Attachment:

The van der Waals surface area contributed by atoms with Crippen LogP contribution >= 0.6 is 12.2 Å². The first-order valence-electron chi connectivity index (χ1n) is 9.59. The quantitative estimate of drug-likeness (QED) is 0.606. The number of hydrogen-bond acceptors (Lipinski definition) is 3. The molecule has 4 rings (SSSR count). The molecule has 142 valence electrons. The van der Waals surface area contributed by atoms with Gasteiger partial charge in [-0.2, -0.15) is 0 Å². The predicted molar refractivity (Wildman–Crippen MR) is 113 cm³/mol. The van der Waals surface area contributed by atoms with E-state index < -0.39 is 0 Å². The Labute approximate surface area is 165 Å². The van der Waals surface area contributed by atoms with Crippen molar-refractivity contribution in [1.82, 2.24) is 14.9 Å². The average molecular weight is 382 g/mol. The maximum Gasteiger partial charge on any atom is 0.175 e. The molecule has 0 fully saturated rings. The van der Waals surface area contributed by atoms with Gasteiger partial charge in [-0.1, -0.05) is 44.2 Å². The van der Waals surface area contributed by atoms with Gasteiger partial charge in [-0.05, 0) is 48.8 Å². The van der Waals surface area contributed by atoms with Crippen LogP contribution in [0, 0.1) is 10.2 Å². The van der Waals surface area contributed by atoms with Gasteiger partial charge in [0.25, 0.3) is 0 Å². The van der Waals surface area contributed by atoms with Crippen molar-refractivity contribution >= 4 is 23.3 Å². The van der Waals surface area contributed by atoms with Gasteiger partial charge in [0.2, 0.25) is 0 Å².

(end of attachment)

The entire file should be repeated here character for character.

The van der Waals surface area contributed by atoms with Crippen LogP contribution >= 0.6 is 12.2 Å². The first-order valence-electron chi connectivity index (χ1n) is 9.59. The quantitative estimate of drug-likeness (QED) is 0.606. The number of hydrogen-bond acceptors (Lipinski definition) is 3. The molecule has 4 rings (SSSR count). The molecule has 142 valence electrons. The van der Waals surface area contributed by atoms with Gasteiger partial charge in [-0.2, -0.15) is 0 Å². The predicted molar refractivity (Wildman–Crippen MR) is 113 cm³/mol. The van der Waals surface area contributed by atoms with E-state index < -0.39 is 0 Å². The Labute approximate surface area is 165 Å². The van der Waals surface area contributed by atoms with Crippen molar-refractivity contribution in [1.82, 2.24) is 14.9 Å². The average molecular weight is 382 g/mol. The maximum Gasteiger partial charge on any atom is 0.175 e. The molecule has 0 fully saturated rings. The van der Waals surface area contributed by atoms with Gasteiger partial charge in [-0.1, -0.05) is 44.2 Å². The van der Waals surface area contributed by atoms with Gasteiger partial charge in [-0.05, 0) is 48.8 Å². The van der Waals surface area contributed by atoms with Crippen LogP contribution in [0, 0.1) is 10.2 Å². The van der Waals surface area contributed by atoms with Gasteiger partial charge in [0.25, 0.3) is 0 Å². The van der Waals surface area contributed by atoms with Crippen molar-refractivity contribution >= 4 is 23.3 Å². The van der Waals surface area contributed by atoms with Gasteiger partial charge in [0.2, 0.25) is 0 Å².